Verse > Anthologies > William Stanley Braithwaite, ed. > The Book of Elizabethan Verse
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William Stanley Braithwaite, ed.  The Book of Elizabethan Verse.  1907.
 
Death the Leveller
By James Shirley (1596–1666)
 
THE GLORIES 1 of our blood and state
  Are shadows, not substantial things;
There is no armour against Fate;
  Death lays his icy hand on kings:
        Sceptre and Crown        5
        Must tumble down,
And in the dust be equal made
With the poor crookèd scythe and spade.
 
Some men with swords may reap the field,
  And plant fresh laurels where they kill:        10
But their strong nerves at last must yield;
  They tame but one another still:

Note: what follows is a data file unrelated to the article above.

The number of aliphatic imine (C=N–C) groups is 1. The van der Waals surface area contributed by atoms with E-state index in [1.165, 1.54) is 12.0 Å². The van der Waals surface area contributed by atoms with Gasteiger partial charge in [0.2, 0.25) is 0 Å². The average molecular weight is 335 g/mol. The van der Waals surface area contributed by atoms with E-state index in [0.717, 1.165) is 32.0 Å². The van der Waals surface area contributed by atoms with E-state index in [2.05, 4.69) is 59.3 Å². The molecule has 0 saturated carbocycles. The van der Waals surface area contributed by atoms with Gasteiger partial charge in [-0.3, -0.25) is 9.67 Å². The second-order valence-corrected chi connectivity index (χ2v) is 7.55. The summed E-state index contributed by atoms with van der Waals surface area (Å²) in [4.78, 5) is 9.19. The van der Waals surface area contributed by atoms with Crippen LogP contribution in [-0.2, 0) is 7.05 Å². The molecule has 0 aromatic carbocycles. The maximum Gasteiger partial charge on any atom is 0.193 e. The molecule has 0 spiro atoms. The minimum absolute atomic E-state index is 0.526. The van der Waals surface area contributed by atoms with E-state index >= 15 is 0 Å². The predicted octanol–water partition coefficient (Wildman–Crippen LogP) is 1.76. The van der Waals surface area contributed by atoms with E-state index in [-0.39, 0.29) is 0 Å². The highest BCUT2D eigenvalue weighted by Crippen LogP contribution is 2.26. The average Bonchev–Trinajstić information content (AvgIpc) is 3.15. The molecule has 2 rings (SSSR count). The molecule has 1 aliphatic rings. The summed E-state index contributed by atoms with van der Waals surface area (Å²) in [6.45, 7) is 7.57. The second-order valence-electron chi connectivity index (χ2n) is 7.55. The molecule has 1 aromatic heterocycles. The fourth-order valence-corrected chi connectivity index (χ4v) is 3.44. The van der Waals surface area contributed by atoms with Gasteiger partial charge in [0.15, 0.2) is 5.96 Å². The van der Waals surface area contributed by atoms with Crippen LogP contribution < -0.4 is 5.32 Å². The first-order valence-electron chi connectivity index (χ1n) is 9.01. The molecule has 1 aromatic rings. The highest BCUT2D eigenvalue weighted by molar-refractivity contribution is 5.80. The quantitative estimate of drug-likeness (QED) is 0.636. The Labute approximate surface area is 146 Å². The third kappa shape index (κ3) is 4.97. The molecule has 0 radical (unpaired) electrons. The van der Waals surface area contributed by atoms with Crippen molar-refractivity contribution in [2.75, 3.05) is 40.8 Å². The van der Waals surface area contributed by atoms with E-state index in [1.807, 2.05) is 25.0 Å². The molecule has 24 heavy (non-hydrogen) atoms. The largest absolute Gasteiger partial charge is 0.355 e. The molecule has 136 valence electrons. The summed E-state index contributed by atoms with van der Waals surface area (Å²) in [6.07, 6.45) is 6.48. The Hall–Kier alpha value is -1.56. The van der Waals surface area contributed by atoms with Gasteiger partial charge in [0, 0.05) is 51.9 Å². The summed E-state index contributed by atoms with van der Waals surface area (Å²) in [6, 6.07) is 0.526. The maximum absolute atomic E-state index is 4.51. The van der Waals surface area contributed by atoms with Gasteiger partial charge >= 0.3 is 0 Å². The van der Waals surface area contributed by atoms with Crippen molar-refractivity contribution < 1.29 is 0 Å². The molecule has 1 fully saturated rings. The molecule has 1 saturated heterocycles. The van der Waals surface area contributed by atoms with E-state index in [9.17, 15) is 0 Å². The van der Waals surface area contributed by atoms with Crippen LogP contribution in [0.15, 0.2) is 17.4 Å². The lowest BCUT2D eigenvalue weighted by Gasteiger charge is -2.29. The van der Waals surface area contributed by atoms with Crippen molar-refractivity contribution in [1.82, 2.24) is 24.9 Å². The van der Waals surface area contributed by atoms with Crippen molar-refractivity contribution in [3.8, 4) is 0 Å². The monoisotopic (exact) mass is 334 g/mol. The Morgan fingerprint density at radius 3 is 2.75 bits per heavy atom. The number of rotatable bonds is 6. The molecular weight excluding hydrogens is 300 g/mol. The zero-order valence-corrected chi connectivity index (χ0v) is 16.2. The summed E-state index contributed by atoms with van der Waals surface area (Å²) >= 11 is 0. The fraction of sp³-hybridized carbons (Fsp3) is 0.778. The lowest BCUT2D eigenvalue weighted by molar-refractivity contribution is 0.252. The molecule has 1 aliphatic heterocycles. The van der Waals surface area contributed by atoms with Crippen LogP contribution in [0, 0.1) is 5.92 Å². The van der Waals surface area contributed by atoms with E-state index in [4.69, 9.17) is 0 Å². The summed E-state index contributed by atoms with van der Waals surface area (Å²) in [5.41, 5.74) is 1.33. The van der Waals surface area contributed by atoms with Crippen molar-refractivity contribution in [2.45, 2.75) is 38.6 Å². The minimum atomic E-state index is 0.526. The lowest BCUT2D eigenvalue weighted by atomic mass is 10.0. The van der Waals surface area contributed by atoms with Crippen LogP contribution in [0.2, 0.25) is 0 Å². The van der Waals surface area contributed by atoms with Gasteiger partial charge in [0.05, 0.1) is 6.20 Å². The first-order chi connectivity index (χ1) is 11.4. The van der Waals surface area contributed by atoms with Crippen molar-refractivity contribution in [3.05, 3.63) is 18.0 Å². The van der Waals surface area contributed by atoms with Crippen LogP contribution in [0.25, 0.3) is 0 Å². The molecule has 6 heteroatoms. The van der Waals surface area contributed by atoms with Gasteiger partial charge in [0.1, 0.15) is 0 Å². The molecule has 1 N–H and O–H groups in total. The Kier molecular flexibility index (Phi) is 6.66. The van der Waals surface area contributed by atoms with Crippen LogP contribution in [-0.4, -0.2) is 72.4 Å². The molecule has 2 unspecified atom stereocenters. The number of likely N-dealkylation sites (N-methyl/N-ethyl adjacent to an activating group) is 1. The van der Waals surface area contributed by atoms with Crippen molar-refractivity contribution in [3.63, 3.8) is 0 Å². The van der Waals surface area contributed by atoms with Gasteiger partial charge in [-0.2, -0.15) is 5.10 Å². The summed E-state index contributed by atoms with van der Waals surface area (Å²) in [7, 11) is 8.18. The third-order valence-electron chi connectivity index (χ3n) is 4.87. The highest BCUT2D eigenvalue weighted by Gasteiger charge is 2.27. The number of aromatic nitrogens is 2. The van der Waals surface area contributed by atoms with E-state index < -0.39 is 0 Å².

Early or late
        They stoop to fate,
And must give up their murmuring breath        15
When they, pale captives, creep to death.
 
The garlands wither on your brow;
  Then boast no more your mighty deeds;
Upon Death’s purple altar now
  See where the victor-victim bleeds.        20
        Your heads must come
        To the cold tomb:
Only the actions of the just
Smell sweet and blossom in their dust.
 
Note 1. From The contention of Ajax and Ulysses, 1659. “Shirley’s songs,” says Mr. Bullen (Introduction, Lyrics from Elizabethan Dramatists, p. xiv), “remind us sometimes of Fletcher, sometimes of Ben Jonson. He was of an imitative turn, and followed his models closely; but in his most famous song, The glories, etc., and in those equally memorable stanzas (Victorious men, etc.), he struck an original note, deep-toned and solemn.” [back]
 
 
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